False positive signals uisng INPUT-PULLUP mode

Hello, I've been looking for a solution on this one but did not see anyone having this (exact) problem - only similar problems but not comparable. Using Arduino Uno (or Nano - both show the same behaviour) I have the following phenomenon:

I am using 4 digital inputs (D2 to D5) Configured as INPUT_PULLUP so internal resistors are used and I can directly connect GND and D2-5 to create a signal (according to documentation when using INPUT_PULLUP then LOW=ON, HIGH=OFF) So far nothing special... Now, when I create a signal on D2 and D3 in short time distances (by directly putting together the cables GND-D2 resp. GND-D3 - no external instruments or sensors used!!) I sometimes get a LOW value on D4 or D5 as if I had created a signal on those pins. But they are isolated! Nothing at all is connected to them! I can see this happen on the serial monitor of the IDE by the serial.print commands I added in the appropriate IF sections. So I expected to see only lines like TAZnew1234.56 or TBZnew2345.67 from D2 and D3. But sometime I also get TAS1234.56 or TBS2345.67 from D4 and D5

Here is the simple code snippet:

void setup() { //================= pinMode(1,OUTPUT); pinMode(2,INPUT_PULLUP); //TAZ pinMode(3,INPUT_PULLUP); //TBZ pinMode(4,INPUT_PULLUP); //TAS pinMode(5,INPUT_PULLUP); //TBS pinMode(6,OUTPUT); // reserved pinMode(7,OUTPUT); // reserved pinMode(8,OUTPUT); //reserved RED F1 pinMode(9,OUTPUT); //reserved RED F1 pinMode(10,OUTPUT); // LED1 pinMode(11,OUTPUT); // LED2 pinMode(12,OUTPUT); // LED3 pinMode(13,OUTPUT); //onboard LED //================== digitalWrite(1,LOW); //digitalWrite(2,LOW); //digitalWrite(3,LOW); //digitalWrite(4,LOW); //digitalWrite(5,LOW); digitalWrite(6,LOW); digitalWrite(7,LOW); digitalWrite(8,LOW); digitalWrite(9,LOW); digitalWrite(10,LOW); //red digitalWrite(11,LOW); //yellow digitalWrite(12,LOW); //green digitalWrite(13,LOW); //======================

}

void loop() {

if (digitalRead(2)== LOW){ TAZnew = millis(); Serial.print("TAZnew"); Serial.println(TAZnew); //some more code... }

if (digitalRead(3)== LOW){ TBZnew = millis(); Serial.print("TBZnew"); Serial.println(TBZnew); //some more code... }

if (digitalRead(4)== LOW){ TASnew = millis(); Serial.print("TAS"); Serial.println(TASnew); //some more code... }

if (digitalRead(5)== LOW){ TBSnew = millis(); Serial.print("TBS"); Serial.println(TBSnew); //some more code... } }

=================================================== anyone got any idea why or how this happens? It really messes up the whole system of measuring... :(

Any comments are appreciated.

Can it be that you damaged some input pins during previous experiments? Some conductive pieces or liquid on or under the board? Which voltage can you measure on the input pins, when you connect another one to Gnd? What if you connect external pullups to the input pins?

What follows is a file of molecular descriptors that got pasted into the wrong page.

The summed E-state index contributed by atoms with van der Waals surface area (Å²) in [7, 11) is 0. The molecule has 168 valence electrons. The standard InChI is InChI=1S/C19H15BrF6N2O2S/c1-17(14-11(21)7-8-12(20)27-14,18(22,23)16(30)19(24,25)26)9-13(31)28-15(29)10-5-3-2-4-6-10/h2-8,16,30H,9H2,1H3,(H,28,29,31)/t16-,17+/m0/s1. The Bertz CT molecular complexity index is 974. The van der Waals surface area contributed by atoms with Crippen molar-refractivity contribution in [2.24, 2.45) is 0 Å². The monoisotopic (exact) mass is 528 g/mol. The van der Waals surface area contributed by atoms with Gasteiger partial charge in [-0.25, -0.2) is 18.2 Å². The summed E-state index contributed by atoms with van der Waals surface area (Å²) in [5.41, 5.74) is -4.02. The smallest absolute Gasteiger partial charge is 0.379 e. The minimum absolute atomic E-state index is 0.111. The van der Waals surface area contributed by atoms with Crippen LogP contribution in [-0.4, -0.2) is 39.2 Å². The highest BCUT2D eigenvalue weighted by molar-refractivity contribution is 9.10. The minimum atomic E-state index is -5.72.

Hello DrDiettrich,

Can it be that you damaged some input pins during previous experiments?

maybe. I cannot completely exclude user stupidity... :roll_eyes: Some conductive pieces or liquid on or under the board? no, impossible. Got a wooden desk Which voltage can you measure on the input pins, when you connect another one to Gnd? not tested yet What if you connect external pullups to the input pins? what is external pullup? I do not know that pin mode??

What I have done is: I used a differend pin for pin 4 which seemed highly suspicious to be causing the error. Used the free pin 9 instead. Now it seems to work - so far no more "messages" from other unconnected pins. Will continue to monitor this. If I do not get further errors it simply was a damaged pin... which I really hope. Otherwise I am about to lose my mind and/or trust into the whole setup...

I will get back here again to confirm this or that state.

Thank you for your thoughts and reading!

So, here I go again…
I am having the same problem again - and most likely I am misunderstanding something really basic.
Guess it’s my fault and I damaged the Nano…

Starting from here: http://www.arduino.cc/en/Tutorial/InputPullupSerial
which is a very simple example of how to use the INPUT_PULLUP pin mode.
I understand this! :smiley:

But what happens if the push button of the tutorial above is replaced by some other mechanism to close the circuit? (you know tutorials are nice to learn… but reality is more complex, right?!)

Like in my case a contact that is itself a part of different (open) DC circiut. Since I am only touching one side of that different circiut I thought it will not influence my Arduino circuit. Am I wrong???

I attached a picture hoping it makes this more clear…

And if I am wrong: what is the solution? Is it to simply add a resistor? (and why??? is there an electrical current in that case??? From my understanding I could use a 12V car battery or a 100V battery contact to close the Arduino circuit - and it should not affect anything as long as I only touch one contact, either + or -)

Thanks again for any ideas - hopig this all doesn’t sound absolutely crazy.
Always ready to learn…!

If you connect the input pin to 12V you will damage it.

Your diagram does not show anything so it is hard to say if you are doing this. Any chance of a real diagram? That one does not make sense.

Connecting only one side of an external circuit will not work at all.